Glacier Peak, elevation 10,541 feet, behind Image Lake in Washington state's Glacier Peak Wilderness
The U.S. Geological Survey has decided to keep a closer eye on the slumbering giant in Snohomish County's wild, scenic back yard. A new study is under way for Glacier Peak, one of the most dangerous but least monitored volcanoes in the country.

Scientists are working to map Glacier Peak and the valleys and peaks to the west - about 482 square miles total - using Light Detection and Ranging, or LiDAR. The technology allows them to get an accurate lay of the land even in remote, heavily forested areas, said Jim Vallance, a research geologist with the Cascades Volcano Observatory.

This helps researchers examine past eruptions, prepare for future volcanic activity and determine the best locations for installing real-time monitoring systems.

The USGS National Volcano Early Warning System classifies Glacier Peak as a "very high threat" volcano, on par with Mount St. Helens or Mount Rainier. The St. Helens eruption in 1980 killed 57 people, destroyed hundreds of homes and wiped out at least 47 bridges and 185 miles of highway.

A large eruption of Glacier Peak could send a deadly wall of mud, rock and glacial melt barrelling through parts of the Stillaguamish and Skagit valleys. These catastrophic flows, called lahars, form the land on which Darrington, a town of about 1,400, sits today. Parts of Arlington and Stanwood might lie in the path of a lahar. Scientists also suspect that Burlington, Sedro-Woolley and Lyman in Skagit County are built on top of debris laid down by Glacier Peak's mudflows tens of thousands of years ago.

A 2005 assessment by the National Volcano Early Warning System concluded that Glacier Peak needs to be observed and studied more extensively. A lone, outdated seismometer is the only equipment currently in place, Vallance said.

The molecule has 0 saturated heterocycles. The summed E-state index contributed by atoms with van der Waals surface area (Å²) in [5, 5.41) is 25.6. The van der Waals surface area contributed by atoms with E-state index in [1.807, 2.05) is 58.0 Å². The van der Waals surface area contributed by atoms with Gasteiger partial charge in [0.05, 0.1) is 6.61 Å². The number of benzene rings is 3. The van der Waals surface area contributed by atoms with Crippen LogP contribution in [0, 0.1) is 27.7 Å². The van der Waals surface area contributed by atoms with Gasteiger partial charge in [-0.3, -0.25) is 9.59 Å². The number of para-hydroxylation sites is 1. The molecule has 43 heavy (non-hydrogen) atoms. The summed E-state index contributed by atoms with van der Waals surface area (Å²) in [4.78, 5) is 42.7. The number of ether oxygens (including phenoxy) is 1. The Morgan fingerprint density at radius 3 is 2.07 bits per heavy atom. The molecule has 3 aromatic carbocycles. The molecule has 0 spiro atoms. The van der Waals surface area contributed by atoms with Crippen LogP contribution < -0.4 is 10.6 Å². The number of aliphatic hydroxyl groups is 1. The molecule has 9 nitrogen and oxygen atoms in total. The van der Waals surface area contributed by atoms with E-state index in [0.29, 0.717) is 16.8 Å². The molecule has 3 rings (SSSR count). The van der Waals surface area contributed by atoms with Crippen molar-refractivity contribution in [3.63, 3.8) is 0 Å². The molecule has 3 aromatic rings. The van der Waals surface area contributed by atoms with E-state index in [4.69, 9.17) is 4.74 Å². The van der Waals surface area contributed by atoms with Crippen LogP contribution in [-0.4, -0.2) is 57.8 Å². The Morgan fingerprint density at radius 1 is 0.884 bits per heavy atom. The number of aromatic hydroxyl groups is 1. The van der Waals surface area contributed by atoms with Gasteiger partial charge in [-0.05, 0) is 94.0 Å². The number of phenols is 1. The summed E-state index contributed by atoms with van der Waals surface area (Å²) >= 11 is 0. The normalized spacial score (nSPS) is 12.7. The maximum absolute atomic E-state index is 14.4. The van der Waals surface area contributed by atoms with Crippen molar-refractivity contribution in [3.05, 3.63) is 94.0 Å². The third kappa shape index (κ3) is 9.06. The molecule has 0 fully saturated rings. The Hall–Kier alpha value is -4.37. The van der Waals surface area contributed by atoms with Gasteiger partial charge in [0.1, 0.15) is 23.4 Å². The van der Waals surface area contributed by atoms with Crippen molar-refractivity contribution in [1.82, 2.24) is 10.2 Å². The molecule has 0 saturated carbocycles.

Plans to map the volcano and set up additional monitoring stations in the past decade were put on hold due to lack of funding.

"Many of our higher profile volcanoes already have LiDAR, and one that we wanted but didn't have it for was Glacier Peak," Vallance said. "We started investigating various sources of funding and, lo and behold, it all came together this year."

The LiDAR mapping is about 30 percent complete, and they hope to finish by mid-October, he said.

The U.S. Geological Survey plans to compile data by early 2015, after which scientists can start to analyze the results. They eventually aim to put instruments on the volcano that can monitor activity in real time and help predict future eruptions.

Glacier Peak is Snohomish County's only volcano, standing at 10,541 feet in the remote Cascade Range. More than a dozen of its namesake glaciers hug the sides of the mountain.

It's a difficult volcano to get to, with the only reliable access via trials branching off the Mountain Loop Highway between Darrington and Granite Falls. To reach it on foot requires an arduous, multi-day hike, and scientists must work within a two-month window when the weather allows full access to the mountain.

Glacier Peak is one of 18 volcanoes in the country considered a "very high threat." Threat levels were determined by scoring and ranking 169 U.S. volcanoes on factors such as past eruptions, recent seismic activity and proximity to populated areas and important infrastructure.

Most U.S. volcanoes dot the west coast of the country, part of the Ring of Fire that circles the Pacific Ocean. Five considered to present the highest threat are in Alaska, four each in Washington and Oregon, three in California and two in Hawaii.

Glacier Peak erupts more violently than the other four active volcanoes in Washington, according to the U.S. Geological Survey. It also does so more frequently. The last eruption was about 240 years ago, and the most recent large eruption took place an estimated 1,800 years ago. The odds of an eruption on any given day is about 1 in 1,000, based on USGS estimates.

In 2007, Snohomish County began requiring people to sign a disclosure form before building in the path of a possible volcanic eruption or a tsunami, acknowledging the risk of a natural disaster. The National Volcano Early Warning System has identified 57 volcanoes in the country that need better monitoring. Glacier Peak, Mount Baker, Mount Rainier and Mount St. Helens are listed as the highest priorities in Washington.